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HEBEI, July 6, 2016 — A drone sprays pesticide over cotton fields in Zhaoshou Village of Nangong ... [+] City, north China's Hebei Province, July 6, 2016.
Xinhua News Agency via Getty Images
In my six years of journalism, none of my articles have generated as much debate as this cotton misinformation series. The previous three articles debunking myths about organic versus conventional cotton, water consumption, and cotton being a “thirsty” crop, have drawn cries of relief and fierce conjecture, with heated conversations ongoing on LinkedIn.
Cotton is an emotive subject, with the livelihoods of more than 20 million cotton farmers and workers in gins, mills, and garment factories on the line. The final stop on this global myth-busting tour of the most prominent plant-based textile fiber is Pesticides.
During an interview with the authors of the Transformers Foundation case study on cotton misinformation, they disclosed that the biggest knowledge and data gaps in the cotton industry are around pesticides. The UN Food and Agriculture Organisation (FAO) describes a pesticide as “any substance, or a mixture of substances of chemical or biological ingredients intended for repelling, destroying or controlling any pest, or regulating plant growth.” Despite encompassing more than 1,000 active ingredients, pesticides are often talked about as if they’re all one thing, the case study explains. Its authors Elizabeth Cline and Marzia Lanfranchi warn that oversimplification and inaccurate pesticide usage figures stand in the way of understanding their environmental and social impacts, and taking action.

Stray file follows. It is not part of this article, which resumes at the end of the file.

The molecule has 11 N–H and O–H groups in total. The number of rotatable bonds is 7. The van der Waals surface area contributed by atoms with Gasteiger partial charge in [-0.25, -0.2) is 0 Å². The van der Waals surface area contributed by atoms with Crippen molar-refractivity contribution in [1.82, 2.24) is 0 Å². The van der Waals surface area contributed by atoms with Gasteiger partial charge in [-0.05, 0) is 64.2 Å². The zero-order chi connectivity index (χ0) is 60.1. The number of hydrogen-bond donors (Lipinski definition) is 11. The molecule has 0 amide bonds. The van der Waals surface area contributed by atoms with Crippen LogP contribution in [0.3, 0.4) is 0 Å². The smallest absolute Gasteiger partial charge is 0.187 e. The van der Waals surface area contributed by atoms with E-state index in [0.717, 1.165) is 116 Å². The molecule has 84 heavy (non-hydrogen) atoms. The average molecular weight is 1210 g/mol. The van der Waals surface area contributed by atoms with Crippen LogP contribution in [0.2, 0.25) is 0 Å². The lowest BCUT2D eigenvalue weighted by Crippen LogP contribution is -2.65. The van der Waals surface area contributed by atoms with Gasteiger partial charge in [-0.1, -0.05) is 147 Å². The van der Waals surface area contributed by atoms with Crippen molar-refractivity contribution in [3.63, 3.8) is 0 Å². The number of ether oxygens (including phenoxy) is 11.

Cotton farmers use a variety of pesticides that target insects (insecticides), weeds (herbicides), and fungal infections (fungicides). They also use growth regulators, and defoliants to aid mechanical harvesting. The majority of cotton seeds come pretreated with insecticides and fungicides, and additional pesticides are used on soil (to control weeds, fungus, and insect pests), and as an application on the cotton crop.